[I]t is . . . possible to assign the burden of producing evidence to the party who does not have the burden of persuasion. In that case, the rule does not only allocate issues between judge and jury; it has an effect even in a trial to a judge. The effect is to create a trigger mechanism: when the evidence on an issue is nonexistent or inadequate to meet the threshold requirement, the party with the burden of producing evidence loses; once there is enough evidence to cross that threshold, then the issue counts as a contested issue and the loss falls on the other party, the one with the burden of persuasion, unless the evidence for his position satisfies that burden.
Underwood, The Thumb on the Scales of Justice: Burdens of Persuasion in Criminal Cases, 86 Yale L.J. 1299, 1300 n.3 (1977).
Somewhat like the issue of immunity, Gomez v. Toledo, supra, 446 U.S. at 641, 100 S.Ct. at 1924, "whether such [prejudice] has been established depends on facts peculiarly within the knowledge and control of the defendant," id. As the Supreme Court has recently observed, "To impose the pleading [and implicitly, the production] burden on the plaintiff would ignore this elementary fact and be contrary to the established practice in analogous areas of the law." Id.
Interestingly, Justice Rehnquist joined the unanimous opinion of the Court in Gomez, reading it "to leave open the issue of the burden of persuasion, as opposed to the burden of pleading, with respect to a defense of qualified immunity." Id. ___ U.S. at ___, 100 S.Ct. at 1924 (Rehnquist, J., concurring).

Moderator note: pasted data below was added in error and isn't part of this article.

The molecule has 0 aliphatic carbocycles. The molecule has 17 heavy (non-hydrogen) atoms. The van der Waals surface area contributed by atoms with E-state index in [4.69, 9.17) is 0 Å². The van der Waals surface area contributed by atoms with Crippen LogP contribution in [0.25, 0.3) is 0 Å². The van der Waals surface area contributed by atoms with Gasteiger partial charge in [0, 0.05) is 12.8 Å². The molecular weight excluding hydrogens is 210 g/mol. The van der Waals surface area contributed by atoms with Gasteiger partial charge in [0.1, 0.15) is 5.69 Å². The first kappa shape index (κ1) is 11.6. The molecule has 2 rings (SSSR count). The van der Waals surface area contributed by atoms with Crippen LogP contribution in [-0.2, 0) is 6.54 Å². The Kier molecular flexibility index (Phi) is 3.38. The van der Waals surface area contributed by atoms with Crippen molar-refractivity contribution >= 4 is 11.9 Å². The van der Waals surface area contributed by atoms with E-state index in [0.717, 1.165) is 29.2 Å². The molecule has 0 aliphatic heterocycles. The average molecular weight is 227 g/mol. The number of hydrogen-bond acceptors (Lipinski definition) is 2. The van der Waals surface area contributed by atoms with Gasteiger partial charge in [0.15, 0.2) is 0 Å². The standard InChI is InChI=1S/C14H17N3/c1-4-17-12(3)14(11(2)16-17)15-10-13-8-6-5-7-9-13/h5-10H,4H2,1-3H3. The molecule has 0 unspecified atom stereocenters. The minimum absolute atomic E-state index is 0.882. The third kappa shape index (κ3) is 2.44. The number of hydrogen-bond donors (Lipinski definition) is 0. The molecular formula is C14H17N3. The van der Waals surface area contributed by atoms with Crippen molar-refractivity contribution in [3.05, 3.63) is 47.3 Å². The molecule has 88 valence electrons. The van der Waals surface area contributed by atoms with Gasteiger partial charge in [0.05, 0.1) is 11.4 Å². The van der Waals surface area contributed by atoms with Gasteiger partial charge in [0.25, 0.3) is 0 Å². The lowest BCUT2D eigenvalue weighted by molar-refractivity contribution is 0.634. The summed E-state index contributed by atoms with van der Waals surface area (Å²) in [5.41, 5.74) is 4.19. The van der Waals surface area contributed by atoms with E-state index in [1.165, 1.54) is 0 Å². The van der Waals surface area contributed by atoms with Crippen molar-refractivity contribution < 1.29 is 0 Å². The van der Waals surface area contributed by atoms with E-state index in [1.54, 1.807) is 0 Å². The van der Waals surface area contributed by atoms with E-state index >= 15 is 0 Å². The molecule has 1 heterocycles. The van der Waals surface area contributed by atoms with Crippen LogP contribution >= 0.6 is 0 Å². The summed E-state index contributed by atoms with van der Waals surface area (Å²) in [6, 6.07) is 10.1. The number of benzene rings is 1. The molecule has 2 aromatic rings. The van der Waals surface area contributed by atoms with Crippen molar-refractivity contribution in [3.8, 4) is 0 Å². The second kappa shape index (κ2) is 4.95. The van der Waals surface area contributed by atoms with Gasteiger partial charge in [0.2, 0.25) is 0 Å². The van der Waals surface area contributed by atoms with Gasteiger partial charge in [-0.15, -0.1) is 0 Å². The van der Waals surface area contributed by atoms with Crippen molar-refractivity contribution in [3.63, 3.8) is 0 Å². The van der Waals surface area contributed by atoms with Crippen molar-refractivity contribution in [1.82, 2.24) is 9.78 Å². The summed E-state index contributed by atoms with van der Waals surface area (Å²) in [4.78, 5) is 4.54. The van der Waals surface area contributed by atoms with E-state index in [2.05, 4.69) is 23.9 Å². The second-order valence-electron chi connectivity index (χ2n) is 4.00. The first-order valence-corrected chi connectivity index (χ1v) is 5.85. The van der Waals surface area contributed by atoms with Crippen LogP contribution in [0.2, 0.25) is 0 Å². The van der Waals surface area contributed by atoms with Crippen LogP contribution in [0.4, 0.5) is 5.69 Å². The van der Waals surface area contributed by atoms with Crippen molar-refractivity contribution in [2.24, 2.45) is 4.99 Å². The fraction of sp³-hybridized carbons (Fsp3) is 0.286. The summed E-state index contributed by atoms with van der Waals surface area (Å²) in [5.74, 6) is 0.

Prejudice itself usually takes two forms—loss of evidence and loss of memory by a witness. In every case of delay, a district court in the exercise of its discretion should consider whether such losses have occurred and if so, whether they are significant. Not every loss, and particularly not every loss of memory, will prejudice the defense of a case. The evidentiary doctrines of "past recollection refreshed" and "present recollection recorded" exemplify how insignificant a loss of memory can be. The irretrievable loss of evidence may of course be more serious. Fairness dictates, however, that a plaintiff not be deprived of his cause of action if the missing evidence would have been lost even absent delay. Rather, the loss must in some way be causally related to the plaintiff's conduct.